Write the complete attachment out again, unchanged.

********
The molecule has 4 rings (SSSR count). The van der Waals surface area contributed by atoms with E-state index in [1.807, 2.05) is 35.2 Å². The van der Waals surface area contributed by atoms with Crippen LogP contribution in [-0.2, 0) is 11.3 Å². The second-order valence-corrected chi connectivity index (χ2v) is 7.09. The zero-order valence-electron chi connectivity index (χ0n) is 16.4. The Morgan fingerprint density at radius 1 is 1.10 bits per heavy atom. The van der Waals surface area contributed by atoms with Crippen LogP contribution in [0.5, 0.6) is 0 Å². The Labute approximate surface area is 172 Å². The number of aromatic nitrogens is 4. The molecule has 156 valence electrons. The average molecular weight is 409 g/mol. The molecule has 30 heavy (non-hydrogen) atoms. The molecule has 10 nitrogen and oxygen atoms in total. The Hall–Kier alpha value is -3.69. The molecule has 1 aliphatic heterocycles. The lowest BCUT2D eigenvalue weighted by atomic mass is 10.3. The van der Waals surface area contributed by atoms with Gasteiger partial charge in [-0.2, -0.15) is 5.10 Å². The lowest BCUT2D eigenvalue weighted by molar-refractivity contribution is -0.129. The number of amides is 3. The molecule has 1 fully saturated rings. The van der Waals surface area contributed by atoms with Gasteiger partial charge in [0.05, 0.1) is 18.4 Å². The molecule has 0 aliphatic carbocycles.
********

The molecule has 4 rings (SSSR count). The van der Waals surface area contributed by atoms with E-state index in [1.807, 2.05) is 35.2 Å². The van der Waals surface area contributed by atoms with Crippen LogP contribution in [-0.2, 0) is 11.3 Å². The second-order valence-corrected chi connectivity index (χ2v) is 7.09. The zero-order valence-electron chi connectivity index (χ0n) is 16.4. The Morgan fingerprint density at radius 1 is 1.10 bits per heavy atom. The van der Waals surface area contributed by atoms with Crippen LogP contribution in [0.5, 0.6) is 0 Å². The Labute approximate surface area is 172 Å². The number of aromatic nitrogens is 4. The molecule has 156 valence electrons. The average molecular weight is 409 g/mol. The molecule has 30 heavy (non-hydrogen) atoms. The molecule has 10 nitrogen and oxygen atoms in total. The Hall–Kier alpha value is -3.69. The molecule has 1 aliphatic heterocycles. The lowest BCUT2D eigenvalue weighted by atomic mass is 10.3. The van der Waals surface area contributed by atoms with Gasteiger partial charge in [-0.2, -0.15) is 5.10 Å². The lowest BCUT2D eigenvalue weighted by molar-refractivity contribution is -0.129. The number of amides is 3. The molecule has 1 fully saturated rings. The van der Waals surface area contributed by atoms with Gasteiger partial charge in [0.05, 0.1) is 18.4 Å². The molecule has 0 aliphatic carbocycles.